Israeli Arab Riots Are No Intifada - They're Civil War

The fuel driving the 'Abu Khdeir intifada' is not the occupation, but the fact that the Palestinians in Israel are discriminated against and excluded from all walks of Jewish society.

Noam Tirosh
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Riots in the Israeli Arab town of Tamra, July 6, 2014.
Riots in the Israeli Arab town of Tamra, July 6, 2014.Credit: Gil Eliahu
Noam Tirosh

On the face of it, the most suitable name for the nationwide riots that erupted in recent days is the “Abu Khdeir intifada,” as a sort of Pavlovian reaction to the murder of the Palestinian youth Mohammed Abu Khdeir. It’s very easy to see these events as the beginning of yet another popular uprising, stemming from Israel’s continued occupation of the territories it conquered in the Six Day War.

The problem is that this interpretation is not compatible with reality. The calmest, most stable political entity between Jordan and the sea during the recent events was the Palestinian Authority, whose leader, Mahmoud Abbas, denounced bravely and clearly the Jewish youngsters’ abduction. The “Abu Khdeir intifada” is not taking place in the occupied territories at all. The riots raged in Jerusalem’s eastern neighborhoods, Israel’s “Triangle” communities, the Palestinian villages in the north and the Bedouin communities in the south. Tension was also felt in several mixed cities. But Nablus, Ramallah, Hebron and Jenin remained calm.

It is no accident that the relative quiet is kept in the Palestinian Authority while in Israel the fire of hatred and violence burns, as Jews and Arabs march with open eyes toward a violent collision. The fuel driving the “Abu Khdeir intifada” is not the occupation, but the fact that the Palestinians in Israel are second-class citizens, discriminated against and excluded from all walks of Jewish society. In recent days it seems that their blood is cheap as well, not only their dignity.

This is how the frightful murder of Mohammed Abu Khdeir, nationwide hate processions, widespread racist statements on the social networks – and politicians who take this opportunity to incite hatred and fear – has become the symbol of the new reality in Israel. A war reality. A civil war.

It is no longer possible to continue to explain the goings-on in Israel solely in terms of a romantic national struggle, in which the native people wants to drive away the occupiers from its land and the latter in turn strive to reinforce their ruling and controlling mechanisms and legitimize them. There’s no doubt that the occupation feeds the violence within Israel. Also, perhaps the memory of the IDF’s harsh reaction to the Al Aqsa intifada is deterring the Palestinians in the territories from joining the insurrection. But these explanations are not sufficient for understanding the latest events in Israel.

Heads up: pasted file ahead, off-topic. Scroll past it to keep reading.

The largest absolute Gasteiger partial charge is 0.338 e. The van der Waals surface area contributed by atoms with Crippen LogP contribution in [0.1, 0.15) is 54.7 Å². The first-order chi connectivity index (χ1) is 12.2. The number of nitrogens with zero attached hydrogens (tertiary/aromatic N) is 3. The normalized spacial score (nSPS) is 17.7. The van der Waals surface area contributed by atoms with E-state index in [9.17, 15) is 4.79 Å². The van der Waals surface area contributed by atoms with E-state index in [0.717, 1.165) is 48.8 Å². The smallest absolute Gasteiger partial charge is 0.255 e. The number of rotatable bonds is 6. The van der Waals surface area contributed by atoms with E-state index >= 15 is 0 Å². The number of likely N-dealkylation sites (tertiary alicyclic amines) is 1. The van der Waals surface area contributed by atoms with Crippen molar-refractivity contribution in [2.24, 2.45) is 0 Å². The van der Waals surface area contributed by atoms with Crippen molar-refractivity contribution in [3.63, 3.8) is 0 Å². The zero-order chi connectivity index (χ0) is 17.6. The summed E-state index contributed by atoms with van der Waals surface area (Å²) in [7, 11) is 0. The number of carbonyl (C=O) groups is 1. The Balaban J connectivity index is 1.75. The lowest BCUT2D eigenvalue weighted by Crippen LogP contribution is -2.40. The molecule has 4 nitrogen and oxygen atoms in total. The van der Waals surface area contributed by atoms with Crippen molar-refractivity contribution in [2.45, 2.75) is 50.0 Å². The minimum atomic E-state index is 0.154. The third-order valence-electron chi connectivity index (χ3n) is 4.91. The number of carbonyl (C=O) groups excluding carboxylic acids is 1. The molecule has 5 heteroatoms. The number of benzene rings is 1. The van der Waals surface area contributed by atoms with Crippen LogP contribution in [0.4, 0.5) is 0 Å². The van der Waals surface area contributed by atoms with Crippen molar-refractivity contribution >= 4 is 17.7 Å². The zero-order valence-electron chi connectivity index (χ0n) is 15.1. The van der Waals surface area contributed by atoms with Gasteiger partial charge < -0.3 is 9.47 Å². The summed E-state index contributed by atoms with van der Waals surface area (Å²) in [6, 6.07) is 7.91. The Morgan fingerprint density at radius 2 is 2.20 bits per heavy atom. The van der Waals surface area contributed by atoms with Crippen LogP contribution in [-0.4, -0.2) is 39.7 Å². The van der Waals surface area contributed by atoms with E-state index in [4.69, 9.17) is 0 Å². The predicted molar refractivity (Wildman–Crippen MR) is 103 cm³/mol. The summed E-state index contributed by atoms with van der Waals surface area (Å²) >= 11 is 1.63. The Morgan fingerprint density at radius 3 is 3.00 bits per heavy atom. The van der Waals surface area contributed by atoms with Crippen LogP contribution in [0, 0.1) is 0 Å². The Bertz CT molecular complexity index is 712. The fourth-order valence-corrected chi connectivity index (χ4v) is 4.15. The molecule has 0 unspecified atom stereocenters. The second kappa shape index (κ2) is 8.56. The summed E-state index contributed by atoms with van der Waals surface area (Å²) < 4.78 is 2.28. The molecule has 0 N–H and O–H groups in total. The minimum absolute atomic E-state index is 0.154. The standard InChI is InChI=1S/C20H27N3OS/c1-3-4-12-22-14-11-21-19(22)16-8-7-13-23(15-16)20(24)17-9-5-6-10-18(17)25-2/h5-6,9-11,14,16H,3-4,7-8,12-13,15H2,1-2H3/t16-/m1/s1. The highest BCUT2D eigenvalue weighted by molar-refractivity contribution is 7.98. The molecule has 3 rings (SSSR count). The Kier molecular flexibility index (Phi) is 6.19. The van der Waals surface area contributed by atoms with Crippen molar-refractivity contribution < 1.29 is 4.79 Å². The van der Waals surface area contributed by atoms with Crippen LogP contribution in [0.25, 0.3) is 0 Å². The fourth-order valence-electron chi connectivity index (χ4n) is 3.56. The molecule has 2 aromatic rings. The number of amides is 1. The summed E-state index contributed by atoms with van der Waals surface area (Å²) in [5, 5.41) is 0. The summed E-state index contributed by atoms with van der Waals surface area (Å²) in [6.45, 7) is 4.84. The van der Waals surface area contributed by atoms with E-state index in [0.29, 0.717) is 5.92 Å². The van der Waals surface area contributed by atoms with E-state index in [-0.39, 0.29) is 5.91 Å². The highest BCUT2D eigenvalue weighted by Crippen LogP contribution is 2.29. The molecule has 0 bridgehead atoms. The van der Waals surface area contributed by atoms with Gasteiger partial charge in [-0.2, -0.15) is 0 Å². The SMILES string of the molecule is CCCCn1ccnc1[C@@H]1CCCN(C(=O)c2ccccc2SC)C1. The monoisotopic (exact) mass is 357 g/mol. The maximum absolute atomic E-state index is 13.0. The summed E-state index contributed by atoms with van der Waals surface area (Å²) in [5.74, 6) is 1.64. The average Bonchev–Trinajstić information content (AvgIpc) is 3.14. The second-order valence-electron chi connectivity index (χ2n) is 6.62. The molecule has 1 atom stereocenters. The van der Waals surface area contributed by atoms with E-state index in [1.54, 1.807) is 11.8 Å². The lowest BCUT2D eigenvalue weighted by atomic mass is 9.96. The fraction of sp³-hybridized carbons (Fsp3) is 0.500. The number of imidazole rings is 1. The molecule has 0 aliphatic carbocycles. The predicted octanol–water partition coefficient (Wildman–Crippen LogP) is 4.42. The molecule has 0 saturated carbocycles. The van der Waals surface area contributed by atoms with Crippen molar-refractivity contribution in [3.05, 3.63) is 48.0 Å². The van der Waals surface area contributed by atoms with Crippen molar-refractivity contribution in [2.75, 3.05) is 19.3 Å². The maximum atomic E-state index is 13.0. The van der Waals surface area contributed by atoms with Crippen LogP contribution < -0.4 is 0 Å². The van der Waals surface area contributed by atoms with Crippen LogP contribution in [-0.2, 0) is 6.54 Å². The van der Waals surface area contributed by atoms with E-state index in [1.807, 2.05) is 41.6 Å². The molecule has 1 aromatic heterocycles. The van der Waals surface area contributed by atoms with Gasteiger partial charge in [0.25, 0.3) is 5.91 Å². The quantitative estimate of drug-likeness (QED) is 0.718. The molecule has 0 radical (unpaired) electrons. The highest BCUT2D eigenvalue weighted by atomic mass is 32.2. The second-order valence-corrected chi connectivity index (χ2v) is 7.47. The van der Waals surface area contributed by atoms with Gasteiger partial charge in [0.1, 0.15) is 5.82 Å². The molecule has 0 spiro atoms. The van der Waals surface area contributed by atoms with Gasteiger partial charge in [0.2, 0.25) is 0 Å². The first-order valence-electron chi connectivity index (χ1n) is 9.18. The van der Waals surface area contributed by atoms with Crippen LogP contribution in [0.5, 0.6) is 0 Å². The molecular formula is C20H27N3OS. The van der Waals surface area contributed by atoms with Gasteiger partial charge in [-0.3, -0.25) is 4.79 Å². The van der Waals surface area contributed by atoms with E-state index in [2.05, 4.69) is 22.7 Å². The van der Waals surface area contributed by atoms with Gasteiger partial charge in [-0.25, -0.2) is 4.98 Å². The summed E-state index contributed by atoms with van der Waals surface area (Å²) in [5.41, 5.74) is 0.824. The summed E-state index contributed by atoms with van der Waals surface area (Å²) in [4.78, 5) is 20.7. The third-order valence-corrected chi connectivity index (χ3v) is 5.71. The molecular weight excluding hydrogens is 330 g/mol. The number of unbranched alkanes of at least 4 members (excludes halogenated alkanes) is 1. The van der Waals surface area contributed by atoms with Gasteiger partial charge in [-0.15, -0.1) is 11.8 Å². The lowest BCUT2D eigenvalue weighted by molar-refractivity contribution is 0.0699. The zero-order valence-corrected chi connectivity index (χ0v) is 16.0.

The accurate description of these events is that of a state torn between two ethnic groups that share the same territory and political framework and are embroiled in a battle that is deteriorating into terror and two-way violence. Both groups want to determine the character of the political regime that will govern them. This description has one clear name – civil war.

Civil wars tend to be even more devastating and terrible than “conventional” wars, which is why every effort should be made not to leave the public arena in the hands of those advocating violence. Now precisely is the time to offer the Jewish and Arab public in Israel another political horizon, of a society that is no longer prepared to accept the continued regime of segregation, discrimination and violence.

Whether a two-state solution for two peoples will be achieved, or the Jews continue to be sovereign over the whole territory, or whether a new alternative to solving the Israeli-Palestinian conflict that is no longer based on the separation-Moloch emerges – one thing is clear: The regime under which most of the Jewish population will live beside a very large Palestinian population will have to be democratic.

The civil war now catching fire in Israel will not necessarily end with the end of the occupation and will not abate when a political solution is found, if at all. The intergroup violence will stop only when Israel becomes a state for all its civilians, a state in which every civilian group will have absolutely equal rights regardless of ethnic affiliation. This state will also formally recognize the national singularity of all the groups that share it and the collective rights of each member of the collective – whether Jewish or Arab. If Israel is not a state that belongs to the people who live in it – it won’t be a viable state at all, as recent events prove.

The writer is a PH.D. candidate at Ben Gurion University in the Negev, where he teaches the course “Communication and Society in Israel.”

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